Day three of Justin Bieber’s public pounding over a guestbook note he wrote at the Anne Frank House museum on Friday and, in addition to the shadowboxing pictures — there are two new developments.
Firstly, CNN reports that a source close to Bieber and his representatives has confirmed that neither will be making an official statement about the row.
Secondly, while strictly speaking this happened yesterday, Anne Frank House’s press office have added to their previous defense of Bieber with some stinging words to the media about the ongoing flap.
In a statement obtained by E! News, the Anne Frank House reiterated that they were not offended by Bieber’s note, adding:
“We’d like to thank Justin for his continued display …. of positive, peaceful attitudes, and ask him and all others to help preserve the life, ideals and legacy of Anne Frank by spreading her universal message of tolerance and social justice for all.”
The museum also said it hoped Bieber would support the Anne Frank Sapling Project, which is an effort to plant saplings from the horse chestnut tree that represented freedom to Frank, her family and the Van Pels while they hid from the Nazis.
“The remaining nine saplings are scheduled for planting in her [Frank’s] name, voice and spirit across the US over the coming year. That the major media overlooked these initial plantings and instead focused on [Bieber’s] harmless, innocent comments perhaps indicate that many bloggers, [editors], individuals and organizations have forgotten that tolerance for all lies at the very heart of Anne’s message.”
Certainly, it’s a significant step up even from the spirited defense of Bieber by two museum spokeswomen — Maatje Mostart and Annemarie Bekker — who said the singer’s comments were “quite innocent” and commended the teen star for visiting the museum in the first place.
Anne Marie Frank — a Jewish girl, then 13 — her family and the Van Pels hid from the Nazis between July 1942- August 4, 1944. After discovery, the group were arrested and deported. Anne died just under a year later of Typhus in the Bergen-Belsen concentration camp in March 1945. However, the diaries she wrote while in hiding live on and continue to humanize the statistics behind the Holocaust.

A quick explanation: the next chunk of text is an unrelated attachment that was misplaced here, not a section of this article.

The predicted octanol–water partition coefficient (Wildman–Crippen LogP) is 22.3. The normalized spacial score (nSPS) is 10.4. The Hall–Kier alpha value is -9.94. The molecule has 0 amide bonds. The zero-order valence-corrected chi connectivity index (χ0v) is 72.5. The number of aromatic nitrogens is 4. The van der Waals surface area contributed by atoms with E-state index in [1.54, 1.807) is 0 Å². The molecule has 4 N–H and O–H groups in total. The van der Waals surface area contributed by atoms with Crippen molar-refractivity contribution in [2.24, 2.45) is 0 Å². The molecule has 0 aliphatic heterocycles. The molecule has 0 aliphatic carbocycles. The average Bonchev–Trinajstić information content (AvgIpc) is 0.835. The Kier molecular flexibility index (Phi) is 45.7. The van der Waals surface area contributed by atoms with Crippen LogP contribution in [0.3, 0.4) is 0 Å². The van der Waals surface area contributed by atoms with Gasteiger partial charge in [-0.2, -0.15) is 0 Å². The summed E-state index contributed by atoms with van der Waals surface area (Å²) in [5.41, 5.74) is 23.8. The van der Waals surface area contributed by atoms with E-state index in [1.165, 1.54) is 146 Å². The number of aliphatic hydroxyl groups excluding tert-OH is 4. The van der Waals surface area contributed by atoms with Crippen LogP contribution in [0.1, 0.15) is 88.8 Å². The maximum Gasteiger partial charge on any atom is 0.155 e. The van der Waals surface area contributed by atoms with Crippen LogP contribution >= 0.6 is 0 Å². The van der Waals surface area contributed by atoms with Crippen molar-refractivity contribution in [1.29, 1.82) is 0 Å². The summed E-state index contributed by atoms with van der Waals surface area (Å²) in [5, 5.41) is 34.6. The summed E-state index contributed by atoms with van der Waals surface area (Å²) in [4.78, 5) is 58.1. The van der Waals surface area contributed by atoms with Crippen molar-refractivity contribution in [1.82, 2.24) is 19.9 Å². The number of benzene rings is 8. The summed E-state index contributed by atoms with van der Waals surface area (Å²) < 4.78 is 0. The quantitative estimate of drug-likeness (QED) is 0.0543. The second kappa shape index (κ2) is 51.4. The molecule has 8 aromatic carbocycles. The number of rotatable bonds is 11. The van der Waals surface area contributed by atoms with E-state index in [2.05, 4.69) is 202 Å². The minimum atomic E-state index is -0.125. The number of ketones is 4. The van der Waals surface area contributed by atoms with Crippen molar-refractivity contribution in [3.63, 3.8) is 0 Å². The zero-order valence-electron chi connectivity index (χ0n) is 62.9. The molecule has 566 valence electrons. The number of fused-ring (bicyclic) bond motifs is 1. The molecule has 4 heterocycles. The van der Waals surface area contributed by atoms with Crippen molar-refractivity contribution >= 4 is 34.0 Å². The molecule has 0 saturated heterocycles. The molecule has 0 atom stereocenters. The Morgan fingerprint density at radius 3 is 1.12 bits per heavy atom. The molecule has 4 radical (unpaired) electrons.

Meanwhile, vigorous defenses of Bieber’s teenage but well meaning guestbook comment are mounting. Of these, Lance Dickie at the Seattle Times, notably writes:
“Frank’s poignant diary connects across generations … The moment was not lost on the 19-year-old, who wrote in a guestbook: ‘Truly inspiring to be able to come here. Anne was a great girl. Hopefully she would have been a belieber.'”
Dickie called it: “A respectful, innocent recognition that the young girl did not have a chance to enjoy the pleasures and diversions of adolescence, including life as a fan, in her own time. Indeed, a humble wish she might have found him worthy.”
He went on to say: “Bieber hit exactly the right, gracious note in his comments. Inexplicably the twits and tweets of social media have mocked and condemned him. The reaction has confounded his museum hosts, and others who have read her diary, and know her fondness for movie stars.”
Encouragingly, according to statistics at groke.se, Google searches for Frank roughly quadrupled on Sunday, while her Wikipedia biography page was the sixth most viewed English language article on Monday.
The Bieber-Frank debate is likely to rage for a while longer. But, in light of the museum’s, the Anti-Defamation League’s Abraham Foxman and other voices’ agreement that the teen singer gave no offence, perhaps the pertinent question is: Why do so many continue to want to find it?
For more information about Anne Frank click here.